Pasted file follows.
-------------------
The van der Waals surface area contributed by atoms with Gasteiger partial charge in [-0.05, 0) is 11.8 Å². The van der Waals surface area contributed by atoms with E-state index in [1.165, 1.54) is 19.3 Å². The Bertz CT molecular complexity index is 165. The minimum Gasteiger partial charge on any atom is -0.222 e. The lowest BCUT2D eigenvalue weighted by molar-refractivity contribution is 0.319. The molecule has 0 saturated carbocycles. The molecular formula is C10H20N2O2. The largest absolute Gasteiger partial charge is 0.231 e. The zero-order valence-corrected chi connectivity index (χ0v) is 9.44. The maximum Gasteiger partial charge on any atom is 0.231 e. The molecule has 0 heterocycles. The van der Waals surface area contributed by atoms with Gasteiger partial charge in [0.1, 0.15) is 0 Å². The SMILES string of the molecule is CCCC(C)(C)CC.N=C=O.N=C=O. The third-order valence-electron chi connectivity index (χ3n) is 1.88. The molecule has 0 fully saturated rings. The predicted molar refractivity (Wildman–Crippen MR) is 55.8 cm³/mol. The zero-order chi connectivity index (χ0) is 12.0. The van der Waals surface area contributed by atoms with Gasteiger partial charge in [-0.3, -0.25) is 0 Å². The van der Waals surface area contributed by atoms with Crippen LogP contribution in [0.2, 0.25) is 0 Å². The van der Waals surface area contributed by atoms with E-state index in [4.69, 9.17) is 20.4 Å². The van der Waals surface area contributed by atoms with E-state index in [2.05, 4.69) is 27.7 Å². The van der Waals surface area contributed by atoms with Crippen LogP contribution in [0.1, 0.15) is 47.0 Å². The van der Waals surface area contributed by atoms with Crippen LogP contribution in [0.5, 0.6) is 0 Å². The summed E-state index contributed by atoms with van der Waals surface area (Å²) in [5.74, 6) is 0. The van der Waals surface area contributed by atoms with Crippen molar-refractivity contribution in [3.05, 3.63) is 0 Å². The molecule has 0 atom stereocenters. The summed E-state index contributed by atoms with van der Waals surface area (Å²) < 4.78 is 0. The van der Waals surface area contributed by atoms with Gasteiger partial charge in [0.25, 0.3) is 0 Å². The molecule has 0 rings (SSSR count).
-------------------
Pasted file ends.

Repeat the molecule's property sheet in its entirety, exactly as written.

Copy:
The van der Waals surface area contributed by atoms with Gasteiger partial charge in [-0.05, 0) is 11.8 Å². The van der Waals surface area contributed by atoms with E-state index in [1.165, 1.54) is 19.3 Å². The Bertz CT molecular complexity index is 165. The minimum Gasteiger partial charge on any atom is -0.222 e. The lowest BCUT2D eigenvalue weighted by molar-refractivity contribution is 0.319. The molecule has 0 saturated carbocycles. The molecular formula is C10H20N2O2. The largest absolute Gasteiger partial charge is 0.231 e. The zero-order valence-corrected chi connectivity index (χ0v) is 9.44. The maximum Gasteiger partial charge on any atom is 0.231 e. The molecule has 0 heterocycles. The van der Waals surface area contributed by atoms with Gasteiger partial charge in [0.1, 0.15) is 0 Å². The SMILES string of the molecule is CCCC(C)(C)CC.N=C=O.N=C=O. The third-order valence-electron chi connectivity index (χ3n) is 1.88. The molecule has 0 fully saturated rings. The predicted molar refractivity (Wildman–Crippen MR) is 55.8 cm³/mol. The zero-order chi connectivity index (χ0) is 12.0. The van der Waals surface area contributed by atoms with Gasteiger partial charge in [-0.3, -0.25) is 0 Å². The van der Waals surface area contributed by atoms with Crippen LogP contribution in [0.2, 0.25) is 0 Å². The van der Waals surface area contributed by atoms with E-state index in [4.69, 9.17) is 20.4 Å². The van der Waals surface area contributed by atoms with E-state index in [2.05, 4.69) is 27.7 Å². The van der Waals surface area contributed by atoms with Crippen LogP contribution in [0.1, 0.15) is 47.0 Å². The van der Waals surface area contributed by atoms with Crippen LogP contribution in [0.5, 0.6) is 0 Å². The summed E-state index contributed by atoms with van der Waals surface area (Å²) in [5.74, 6) is 0. The van der Waals surface area contributed by atoms with Crippen molar-refractivity contribution in [3.05, 3.63) is 0 Å². The molecule has 0 atom stereocenters. The summed E-state index contributed by atoms with van der Waals surface area (Å²) < 4.78 is 0. The van der Waals surface area contributed by atoms with Gasteiger partial charge in [0.25, 0.3) is 0 Å². The molecule has 0 rings (SSSR count).